The sisters are all excited because their father has gone off to claim their fortune as one of his ships has arrived in port; they believe he will return with gifts for them and they will be a family of means again.  It is not really explained but somehow “through unfortunate circumstances” the father has been unable to claim the fortune and, to make matters worse, on the way home he gets lost in some crap fog in a forest and winds up on an estate belonging to a character called the Beast.  He calls out to try and find the master of the estate but when the doors of the castle automatically open he wanders in anyway.  Chandeliers held by disembodied arms line the corridor and in the dining room candles light up magically and a fire flares up.  As father sits down, a disembodied hand reaches out for his hat and gloves.  He looks vaguely amused about this but not too surprised.  He says to no one in particular, “I want to thank you for your hospitality, and I am ravenous.”  He begins to eat food without being invited, whilst a disembodied hand pours wine for him.

Having fallen asleep after his meal, he is awoken by the sound of a horse outside.  His hat and gloves are now in his hand and as he gets up to leave he takes some fruit with him.  As he exits the castle, the doors close automatically behind him.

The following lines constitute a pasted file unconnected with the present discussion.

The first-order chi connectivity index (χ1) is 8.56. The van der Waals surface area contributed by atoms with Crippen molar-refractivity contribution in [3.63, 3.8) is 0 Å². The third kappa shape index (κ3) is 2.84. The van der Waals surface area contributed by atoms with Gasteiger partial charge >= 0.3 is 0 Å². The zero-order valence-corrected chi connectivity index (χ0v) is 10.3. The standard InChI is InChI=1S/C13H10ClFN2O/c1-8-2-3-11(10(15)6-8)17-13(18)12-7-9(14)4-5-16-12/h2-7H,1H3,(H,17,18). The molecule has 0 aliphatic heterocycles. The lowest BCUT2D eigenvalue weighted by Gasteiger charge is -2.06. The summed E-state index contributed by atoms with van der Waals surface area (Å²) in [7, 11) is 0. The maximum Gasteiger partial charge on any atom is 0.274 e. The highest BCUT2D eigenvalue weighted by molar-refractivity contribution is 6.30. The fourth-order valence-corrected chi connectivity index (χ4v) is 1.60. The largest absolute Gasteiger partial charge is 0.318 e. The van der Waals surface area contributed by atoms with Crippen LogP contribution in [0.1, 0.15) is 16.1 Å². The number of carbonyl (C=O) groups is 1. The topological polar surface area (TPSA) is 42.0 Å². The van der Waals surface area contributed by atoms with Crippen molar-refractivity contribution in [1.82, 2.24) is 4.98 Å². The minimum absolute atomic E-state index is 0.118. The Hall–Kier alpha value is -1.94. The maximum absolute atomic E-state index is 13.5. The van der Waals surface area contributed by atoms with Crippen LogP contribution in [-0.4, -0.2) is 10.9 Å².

Remembering his promise to his daughters to take back gifts for them, he sees a white rose in the castle grounds and cuts it off to take home for Beauty.  Unfortunately he is caught in the act by… THE BEAST!  And the Beast is played by Klaus Kinski, so you had better lock up your daughters!

And if there’s one thing you shouldn’t do, it’s stealing white roses from the Beast, here’s why:

“You, you steal my rose!  The one I love the most.  You could have taken anything except the rose.  For this thoughtless robbery, you deserve to die.”

It’s a bit harsh, but the Beast is played by Klaus Kinski after all and we all know what Klaus is like when he’s in a bad mood.  So he won’t listen to the father’s sob story about how he finds himself unable to take home gifts for his daughters because he doesn’t have the fortune he was expecting to claim and therefore thought it would be alright to take one of the Beast’s roses for Beauty.  Pleading with the Beast, he calls him “My Lord”, and that really gets him angry:

“Don’t call me a lord, call me Beast!  You have fifteen minutes to prepare to die.  Silence!  The Beast commands you.  You have stolen my rose.  And you must die. …Unless one of your daughters will come to my castle in your place.  Then I will spare your life.”